“Lead all souls to heaven, especially those in most need of Thy mercy.”
People in cars and driveways and doorways stopped to watch and listen to the passing procession.
About 125 adults and children were praying the Joyful, Sorrowful and Glorious Mysteries of the Rosary while walking together to the Pike County Courthouse in Bowling Green.
It was the evening of Oct. 7, the Memorial of Our Lady of the Rosary.
At the urging of the U.S. Catholic bishops, people throughout the nation were praying the Rosary together that day.
“There is a spiritual battle going on,” Deacon Mark Dobelmann of St. Clement Parish in St. Clement, Sacred Heart Parish in Vandalia and the Mission of St. John in Laddonia, remarked. “Especially during the pandemic, people are looking for something greater than themselves, and we need to be showing them what it is.”
A young man carrying a cross led the mile-long procession, followed by a color guard bearing flags of the United States and Missouri and a blue and white banner for the Blessed Mother.
Four young men carried an image of Our Lady of Fatima on a platform, adorned with a wreath of roses.
Scores of children took part in the procession.
The antiphonal prayers mixed with a golden sunset, the turning of trees and the sharp aroma of burning leaves.
“Who better to ask to pray for us than Jesus’s mother?” Deacon Dobelmann asked. “She’s the queen! She’s our mother! She’s the mother of the Church. As the mother of Jesus, she is the mother of everything. So we invoke her to lead us through this spiritual battle.”
This was the third monthly Rosary procession in Bowling Green this year.
Father Henry Ussher, pastor of the St. Clement and Vandalia parishes and the Laddonia mission, helped organize the events.
“His appeal was for us to take prayer out into the public,” said St. Clement parishioner Chris Hummel. “And so the suggestion was made to have a Rosary procession, and he was all in favor of it.”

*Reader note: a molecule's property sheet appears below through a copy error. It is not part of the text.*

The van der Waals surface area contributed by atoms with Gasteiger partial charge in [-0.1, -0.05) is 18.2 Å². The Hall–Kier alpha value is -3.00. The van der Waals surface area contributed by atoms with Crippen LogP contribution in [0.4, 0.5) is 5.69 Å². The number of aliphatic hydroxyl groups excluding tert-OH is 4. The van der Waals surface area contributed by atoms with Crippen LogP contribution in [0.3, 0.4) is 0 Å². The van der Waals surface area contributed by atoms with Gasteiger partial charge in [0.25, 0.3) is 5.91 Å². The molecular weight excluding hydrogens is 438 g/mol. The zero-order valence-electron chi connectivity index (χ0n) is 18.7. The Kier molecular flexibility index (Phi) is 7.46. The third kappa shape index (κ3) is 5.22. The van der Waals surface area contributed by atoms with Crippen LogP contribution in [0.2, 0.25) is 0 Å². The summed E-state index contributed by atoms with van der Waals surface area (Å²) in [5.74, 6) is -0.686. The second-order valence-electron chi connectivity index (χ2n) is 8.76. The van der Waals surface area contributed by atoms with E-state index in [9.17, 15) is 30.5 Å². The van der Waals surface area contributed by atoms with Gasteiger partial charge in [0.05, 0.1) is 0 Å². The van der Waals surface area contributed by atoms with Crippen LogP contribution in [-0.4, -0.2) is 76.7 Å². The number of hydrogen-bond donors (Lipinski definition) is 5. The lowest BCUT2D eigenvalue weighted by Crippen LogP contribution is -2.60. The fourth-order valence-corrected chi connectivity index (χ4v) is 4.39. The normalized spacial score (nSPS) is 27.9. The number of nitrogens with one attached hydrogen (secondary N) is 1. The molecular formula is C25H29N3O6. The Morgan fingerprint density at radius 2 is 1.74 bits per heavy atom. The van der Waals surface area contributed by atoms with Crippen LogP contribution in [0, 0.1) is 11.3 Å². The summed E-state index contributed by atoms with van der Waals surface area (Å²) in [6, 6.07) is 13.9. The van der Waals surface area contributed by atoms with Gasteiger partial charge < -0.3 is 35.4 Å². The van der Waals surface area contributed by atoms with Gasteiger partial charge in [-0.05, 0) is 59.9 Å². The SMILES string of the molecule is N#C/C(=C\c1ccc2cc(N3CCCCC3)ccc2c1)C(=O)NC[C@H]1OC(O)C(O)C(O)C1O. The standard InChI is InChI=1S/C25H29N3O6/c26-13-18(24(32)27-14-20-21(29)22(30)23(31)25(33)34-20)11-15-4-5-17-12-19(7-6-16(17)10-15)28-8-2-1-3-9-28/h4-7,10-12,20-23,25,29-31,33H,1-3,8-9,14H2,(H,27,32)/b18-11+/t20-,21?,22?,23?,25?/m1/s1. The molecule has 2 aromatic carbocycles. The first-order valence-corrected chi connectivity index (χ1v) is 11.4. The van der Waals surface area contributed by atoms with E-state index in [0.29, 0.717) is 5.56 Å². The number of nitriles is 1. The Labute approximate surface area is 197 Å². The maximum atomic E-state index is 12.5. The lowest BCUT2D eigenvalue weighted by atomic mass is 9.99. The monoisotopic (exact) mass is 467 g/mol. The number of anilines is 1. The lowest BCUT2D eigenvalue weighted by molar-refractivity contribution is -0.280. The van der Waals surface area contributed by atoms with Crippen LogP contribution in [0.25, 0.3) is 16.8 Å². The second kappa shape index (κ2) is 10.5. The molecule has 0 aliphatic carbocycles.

In fact, Fr. Ussher picked the dates.
“This day, the Feast of the Holy Rosary, is very important to him,” Mr. Hummel noted.
Fr. Ussher took part in the past two Rosary processions but was at the diocesan Priests Institute during this one.
Deacon Dobelmann and Mr. Hummel said the most surprising thing about the processions has been the turnout.
“The last two months, we’ve had 150 to 200 people,” said Mr. Hummel.
They came from Bowling Green, Louisiana, Clarksville, Elsberry, Laddonia, Vandalia and other nearby communities.
“Always room for more!” said parishioner Stephanie Dobelmann, Deacon Dobelmann’s daughter. “We’re not going to turn anyone away.”
Deacon Dobelmann talked about the Rosary as a potent weapon against the forces of evil.
“St. Padre Pio, when he was in his last days, would say, ‘Give me my weapon!’” the deacon stated. “He was referring to the Rosary.”
It’s also a magnet for people contemplating Catholic Christianity.
“With so many of the stories of people converting,” said Mr. Hummel, “it started with somebody inviting them to pray the Rosary, and it changed them.”
What changed them?
“Christ, His Church, His mother,” said Deacon Dobelmann. “And that’s what we’re trying to share with people here in our little corner of the world.”
He said a national uptick in Bible sales throughout the country has been reported since the pandemic began.
“People are looking for something, and they might not even know what they’re looking for,” he said. “We need be out here showing them the truth is about Christ, about His love, about His mercy.
“We need to be showing them that we’re not afraid, and that there’s always someplace they can go to experience the love that God has for them,” he said.
Ms. Dobelmann added: “It’s nice to live in a place that we’re able to do this. Hopefully, it will spark something.”